For a while now I’ve been meaning to add images to my Kit page. I gave it a go a few months ago and the results were pretty flat and dull, so I decided against using them. But ever since my brother-in-law expressed an interest in getting me to shoot some of the product for the company he works for, I’ve been meaning to try again. And this time out, I had a flashgun – and I knew how to use it.
When I sat down to compile this, the fourteenth sup at my well of Instagram images, I was surprised to see that not only was my last Instagram post over two months ago, but the images it contained were themselves two months old at the time. As I crawled back to pick up where I left off, my usual technique for compiling an Instagram set, I backtracked past numerous images, going past all of the good stuff that is yet to come. That is in no way to demean the images in this set. Quite the opposite, in fact: when I compile these sets I go through them chronologically, picking out the ones worthy of showing and releasing them in batches of nine. I’m just letting you know, Instagram #15 will be ready to go as soon as I need some shameless post-filling.
This is another great set that I’m proud of. There’s a final shot from during the Olympics, as a woman in London takes a snapshot of the Olympic Rings floating on the Thames. There’s a few shots from around London, there’s an image of me looking like a knob (as usual) and a shot of my wife relaxing on a lazy Sunday afternoon with her iPad.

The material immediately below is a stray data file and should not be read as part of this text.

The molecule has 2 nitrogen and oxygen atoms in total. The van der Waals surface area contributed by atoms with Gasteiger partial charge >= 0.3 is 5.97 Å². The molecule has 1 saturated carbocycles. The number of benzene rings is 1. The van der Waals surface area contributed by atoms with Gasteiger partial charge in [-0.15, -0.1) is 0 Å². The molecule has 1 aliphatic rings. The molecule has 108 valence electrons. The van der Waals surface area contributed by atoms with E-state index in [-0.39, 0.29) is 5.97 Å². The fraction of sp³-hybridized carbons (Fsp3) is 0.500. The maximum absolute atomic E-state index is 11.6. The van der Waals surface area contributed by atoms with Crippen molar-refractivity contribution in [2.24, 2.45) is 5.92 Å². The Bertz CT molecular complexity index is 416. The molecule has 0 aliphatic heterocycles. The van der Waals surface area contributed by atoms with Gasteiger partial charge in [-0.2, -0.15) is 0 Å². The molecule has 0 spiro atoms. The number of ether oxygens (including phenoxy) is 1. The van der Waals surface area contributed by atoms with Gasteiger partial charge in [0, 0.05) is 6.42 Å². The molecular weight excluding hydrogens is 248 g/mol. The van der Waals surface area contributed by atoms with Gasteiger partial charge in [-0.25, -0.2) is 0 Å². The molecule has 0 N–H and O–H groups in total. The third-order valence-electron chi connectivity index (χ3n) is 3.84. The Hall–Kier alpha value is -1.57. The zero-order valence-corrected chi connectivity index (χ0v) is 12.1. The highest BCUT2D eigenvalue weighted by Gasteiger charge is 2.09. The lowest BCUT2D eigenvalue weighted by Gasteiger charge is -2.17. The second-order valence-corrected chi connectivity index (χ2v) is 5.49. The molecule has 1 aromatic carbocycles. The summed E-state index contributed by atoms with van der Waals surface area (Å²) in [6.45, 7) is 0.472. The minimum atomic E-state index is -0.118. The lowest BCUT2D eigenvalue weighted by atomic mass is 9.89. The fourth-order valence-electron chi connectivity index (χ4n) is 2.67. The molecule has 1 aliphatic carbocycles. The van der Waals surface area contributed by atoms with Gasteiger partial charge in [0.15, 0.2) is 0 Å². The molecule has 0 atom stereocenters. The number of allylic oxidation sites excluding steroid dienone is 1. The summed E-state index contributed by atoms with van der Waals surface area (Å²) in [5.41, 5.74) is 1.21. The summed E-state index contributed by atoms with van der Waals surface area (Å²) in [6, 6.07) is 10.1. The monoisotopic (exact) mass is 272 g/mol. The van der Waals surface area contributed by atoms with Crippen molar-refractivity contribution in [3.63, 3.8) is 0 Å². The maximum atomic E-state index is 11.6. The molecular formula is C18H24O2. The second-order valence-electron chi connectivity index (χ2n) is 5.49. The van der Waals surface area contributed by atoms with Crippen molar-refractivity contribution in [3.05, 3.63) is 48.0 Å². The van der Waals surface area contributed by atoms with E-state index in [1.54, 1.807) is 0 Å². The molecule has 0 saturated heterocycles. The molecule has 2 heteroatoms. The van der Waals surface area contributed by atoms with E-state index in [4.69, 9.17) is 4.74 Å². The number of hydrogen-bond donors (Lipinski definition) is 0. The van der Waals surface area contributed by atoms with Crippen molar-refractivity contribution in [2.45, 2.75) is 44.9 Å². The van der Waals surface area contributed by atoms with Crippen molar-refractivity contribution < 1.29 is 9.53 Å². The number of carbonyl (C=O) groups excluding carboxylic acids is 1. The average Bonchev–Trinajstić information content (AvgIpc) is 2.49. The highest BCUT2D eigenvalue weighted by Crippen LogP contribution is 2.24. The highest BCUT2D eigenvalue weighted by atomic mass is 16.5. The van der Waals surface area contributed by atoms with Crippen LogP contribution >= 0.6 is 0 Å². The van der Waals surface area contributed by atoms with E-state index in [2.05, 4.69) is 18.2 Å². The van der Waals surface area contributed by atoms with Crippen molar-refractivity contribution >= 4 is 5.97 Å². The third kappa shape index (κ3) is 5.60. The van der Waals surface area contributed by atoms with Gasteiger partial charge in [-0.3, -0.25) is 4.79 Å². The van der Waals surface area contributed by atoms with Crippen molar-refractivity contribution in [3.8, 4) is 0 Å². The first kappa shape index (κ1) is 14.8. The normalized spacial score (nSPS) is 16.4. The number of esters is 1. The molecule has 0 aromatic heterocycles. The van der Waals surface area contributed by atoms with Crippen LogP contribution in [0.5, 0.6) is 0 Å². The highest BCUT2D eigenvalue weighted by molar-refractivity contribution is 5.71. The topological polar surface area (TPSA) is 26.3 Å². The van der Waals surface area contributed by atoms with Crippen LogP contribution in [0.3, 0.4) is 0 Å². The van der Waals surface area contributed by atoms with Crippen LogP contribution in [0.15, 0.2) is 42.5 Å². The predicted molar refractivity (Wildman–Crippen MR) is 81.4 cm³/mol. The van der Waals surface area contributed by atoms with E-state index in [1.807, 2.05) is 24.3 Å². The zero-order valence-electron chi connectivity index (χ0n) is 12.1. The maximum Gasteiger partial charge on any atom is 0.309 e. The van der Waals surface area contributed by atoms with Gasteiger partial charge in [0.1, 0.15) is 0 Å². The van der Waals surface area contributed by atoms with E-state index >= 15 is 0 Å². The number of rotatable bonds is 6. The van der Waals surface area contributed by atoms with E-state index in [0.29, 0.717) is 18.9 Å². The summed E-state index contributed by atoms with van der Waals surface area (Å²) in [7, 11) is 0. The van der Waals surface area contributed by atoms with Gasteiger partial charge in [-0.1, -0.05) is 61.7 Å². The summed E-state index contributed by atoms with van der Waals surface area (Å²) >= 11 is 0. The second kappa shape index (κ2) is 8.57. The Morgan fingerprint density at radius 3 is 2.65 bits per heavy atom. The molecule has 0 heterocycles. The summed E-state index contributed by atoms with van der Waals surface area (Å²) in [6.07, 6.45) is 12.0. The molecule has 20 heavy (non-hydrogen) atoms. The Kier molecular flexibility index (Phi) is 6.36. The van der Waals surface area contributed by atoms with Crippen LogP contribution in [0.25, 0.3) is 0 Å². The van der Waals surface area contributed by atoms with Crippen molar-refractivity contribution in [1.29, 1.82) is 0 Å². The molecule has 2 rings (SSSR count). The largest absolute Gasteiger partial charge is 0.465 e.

Shameless plug: if you like this lot, then you can follow me on Instagram by clicking on my shiny new Instagram badge in the “Me, Elsewhere” section of the right sidebar, or clicking this link (which ultimately takes you to the same place), or visit my Tumblr, which contains a nice medley of Creative Splurges, the Daily Photo and my Instagram images all pooled into one page of nothing but images for ease of viewing. I actually really love that Tumblr, and I don’t think it gets the attention it deserves.
I’m in much the same position with my Instagram images as I am with the rest of my photographs: I still have a digital pile of images I want to show you, which seems to be getting bigger rather than smaller as I work to catch up.
Much like with my other photos, this does at least give me the opportunity to mix and match a little and post images in a more interesting order, rather than chronologically.
It is therefore no surprise that this next batch is another mixed bag of images, albeit with a bit of a London theme.
Before I’d even published Instagram #10, I had already built up enough images for another Instagram post. For those of you not familiar with my method of dealing with Instagram images, it’s simple: I can sometimes take quite a lot of pictures with the app, so whenever I build up a batch of nine great images, ones worth sharing, I wrap them up here for all to see.
It doesn’t always work out that way, of course. Instagram #3 contained a bumper set of twenty-seven images because I’d allowed a batch of pictures to build up, and Instagram #9 had six new photos appended to it just before publishing because I’d taken a few extra good ones between the time I collated the nine for the post and the time the post was ready to publish. But I’m now trying to be a little more strict on the whole ‘nine images to a post’ rule.